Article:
If the horse is stiff, lacks straightness, or is hollow, the best pace in which to train him out of these habits is the walk.
If you use the walk with cavaletti, the horse’s body has more time to adjust to a new way of going without interference from the larger muscles that work during paces with more impulsion.
In the walk, you can teach the horse’s body to respond to new motor and sensory nerves,
release areas that are restricted and tight, and increase the range of joint mobility in his joints.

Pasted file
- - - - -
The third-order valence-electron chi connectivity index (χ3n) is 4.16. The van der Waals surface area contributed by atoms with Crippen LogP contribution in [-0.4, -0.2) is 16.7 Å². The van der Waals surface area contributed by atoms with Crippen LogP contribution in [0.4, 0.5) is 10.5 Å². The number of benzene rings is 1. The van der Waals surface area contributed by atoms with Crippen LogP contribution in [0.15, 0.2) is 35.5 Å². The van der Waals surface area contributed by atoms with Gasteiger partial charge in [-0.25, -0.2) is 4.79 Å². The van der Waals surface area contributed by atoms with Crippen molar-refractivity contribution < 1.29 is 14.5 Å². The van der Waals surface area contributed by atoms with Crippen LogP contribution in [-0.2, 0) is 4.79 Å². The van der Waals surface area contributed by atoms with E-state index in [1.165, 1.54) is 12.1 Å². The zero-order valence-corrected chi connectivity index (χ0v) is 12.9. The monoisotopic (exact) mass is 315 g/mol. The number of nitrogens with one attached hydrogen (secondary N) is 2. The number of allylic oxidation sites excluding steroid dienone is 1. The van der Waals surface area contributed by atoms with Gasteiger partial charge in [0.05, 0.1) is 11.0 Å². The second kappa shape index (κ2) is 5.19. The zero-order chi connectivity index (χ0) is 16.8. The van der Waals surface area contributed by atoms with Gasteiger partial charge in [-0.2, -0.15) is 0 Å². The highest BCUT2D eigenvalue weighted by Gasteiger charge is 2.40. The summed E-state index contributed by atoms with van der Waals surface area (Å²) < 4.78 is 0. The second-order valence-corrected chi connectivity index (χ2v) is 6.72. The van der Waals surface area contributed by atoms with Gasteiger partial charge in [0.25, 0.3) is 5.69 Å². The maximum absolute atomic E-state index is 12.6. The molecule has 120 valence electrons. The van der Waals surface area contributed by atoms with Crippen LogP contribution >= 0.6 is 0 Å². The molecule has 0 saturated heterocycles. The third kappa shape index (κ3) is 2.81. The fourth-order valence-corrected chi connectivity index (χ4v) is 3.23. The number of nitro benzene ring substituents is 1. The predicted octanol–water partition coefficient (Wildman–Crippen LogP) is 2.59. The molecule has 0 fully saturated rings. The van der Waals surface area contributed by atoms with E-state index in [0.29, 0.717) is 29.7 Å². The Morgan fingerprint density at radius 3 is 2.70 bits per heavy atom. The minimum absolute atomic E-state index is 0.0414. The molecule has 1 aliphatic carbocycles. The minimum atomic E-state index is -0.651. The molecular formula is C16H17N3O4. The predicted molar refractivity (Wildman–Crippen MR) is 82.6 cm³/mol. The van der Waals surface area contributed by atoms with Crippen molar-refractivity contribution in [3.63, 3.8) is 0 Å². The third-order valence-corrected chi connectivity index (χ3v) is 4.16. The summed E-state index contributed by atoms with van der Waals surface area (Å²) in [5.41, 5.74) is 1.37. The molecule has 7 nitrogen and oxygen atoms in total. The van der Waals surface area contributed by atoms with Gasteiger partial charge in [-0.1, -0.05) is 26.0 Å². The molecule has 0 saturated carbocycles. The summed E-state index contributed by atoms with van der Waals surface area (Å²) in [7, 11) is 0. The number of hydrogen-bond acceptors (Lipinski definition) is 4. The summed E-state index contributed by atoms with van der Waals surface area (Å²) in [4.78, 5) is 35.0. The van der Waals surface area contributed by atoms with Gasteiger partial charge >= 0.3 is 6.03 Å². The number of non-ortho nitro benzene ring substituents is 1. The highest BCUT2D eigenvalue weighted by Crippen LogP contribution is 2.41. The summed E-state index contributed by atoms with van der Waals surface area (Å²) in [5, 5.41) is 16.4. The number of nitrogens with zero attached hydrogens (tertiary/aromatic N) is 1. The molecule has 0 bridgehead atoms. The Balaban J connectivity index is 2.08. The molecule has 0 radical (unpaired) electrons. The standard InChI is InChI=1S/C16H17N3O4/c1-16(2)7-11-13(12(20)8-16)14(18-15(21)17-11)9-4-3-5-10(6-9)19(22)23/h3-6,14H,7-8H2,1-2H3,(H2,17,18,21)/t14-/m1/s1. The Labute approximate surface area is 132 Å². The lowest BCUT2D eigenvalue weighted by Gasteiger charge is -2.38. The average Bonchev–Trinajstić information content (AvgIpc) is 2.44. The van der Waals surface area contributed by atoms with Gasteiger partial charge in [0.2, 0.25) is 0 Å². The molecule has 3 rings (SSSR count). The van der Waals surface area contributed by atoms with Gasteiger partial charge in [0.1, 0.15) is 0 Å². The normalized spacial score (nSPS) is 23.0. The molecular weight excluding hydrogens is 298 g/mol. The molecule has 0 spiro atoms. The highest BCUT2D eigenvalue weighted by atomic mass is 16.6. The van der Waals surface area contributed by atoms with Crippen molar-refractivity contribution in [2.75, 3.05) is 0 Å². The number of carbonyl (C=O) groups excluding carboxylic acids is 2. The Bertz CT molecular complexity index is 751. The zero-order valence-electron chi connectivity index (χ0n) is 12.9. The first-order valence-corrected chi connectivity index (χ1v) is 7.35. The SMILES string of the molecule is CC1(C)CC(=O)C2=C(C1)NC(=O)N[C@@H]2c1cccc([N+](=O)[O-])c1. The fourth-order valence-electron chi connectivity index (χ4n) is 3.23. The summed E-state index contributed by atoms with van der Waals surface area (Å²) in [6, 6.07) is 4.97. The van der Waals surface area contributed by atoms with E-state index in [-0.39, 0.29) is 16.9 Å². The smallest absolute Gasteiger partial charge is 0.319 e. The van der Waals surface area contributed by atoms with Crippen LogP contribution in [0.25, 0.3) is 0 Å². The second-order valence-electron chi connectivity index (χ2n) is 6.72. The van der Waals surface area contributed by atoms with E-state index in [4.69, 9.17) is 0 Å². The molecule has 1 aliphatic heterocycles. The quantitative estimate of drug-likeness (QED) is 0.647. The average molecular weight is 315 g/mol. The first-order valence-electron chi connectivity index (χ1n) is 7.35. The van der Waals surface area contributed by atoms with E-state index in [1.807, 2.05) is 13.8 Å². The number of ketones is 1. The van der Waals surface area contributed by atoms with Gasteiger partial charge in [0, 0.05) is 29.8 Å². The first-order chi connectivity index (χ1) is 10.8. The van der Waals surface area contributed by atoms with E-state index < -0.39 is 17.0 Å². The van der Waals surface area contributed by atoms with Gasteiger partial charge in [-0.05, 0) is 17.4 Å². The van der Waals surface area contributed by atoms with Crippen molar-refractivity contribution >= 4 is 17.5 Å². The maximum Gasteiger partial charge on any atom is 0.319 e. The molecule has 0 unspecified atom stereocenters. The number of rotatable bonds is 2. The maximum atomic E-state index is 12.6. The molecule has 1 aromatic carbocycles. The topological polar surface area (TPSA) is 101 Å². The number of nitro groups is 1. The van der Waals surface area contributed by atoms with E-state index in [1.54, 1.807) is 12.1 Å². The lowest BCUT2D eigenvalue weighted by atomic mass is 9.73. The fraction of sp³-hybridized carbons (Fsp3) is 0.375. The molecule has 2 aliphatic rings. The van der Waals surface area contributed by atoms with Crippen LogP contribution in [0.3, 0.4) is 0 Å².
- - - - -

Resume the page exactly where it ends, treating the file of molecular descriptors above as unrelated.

As your horse develops more flexion in the hock joints and stifle, his flexor and quadriceps muscles will engage more, leading to an improved balance between the bottom and topline muscle chains, a more supple back, and longer, more elastic strides.
Take up a light contact and walk your horse through two cavaletti spaced about two feet seven inches apart. Add more cavaletti so that you have three and then four. As you negotiate the cavaletti, allow your horse to stretch down the rein.
Place 4 poles into a square.
Keep riding through the center of the square, turning either left or right, to ride a complete four-leaf-clover pattern.
Lay several poles in a line and ride a tight serpentine over the poles.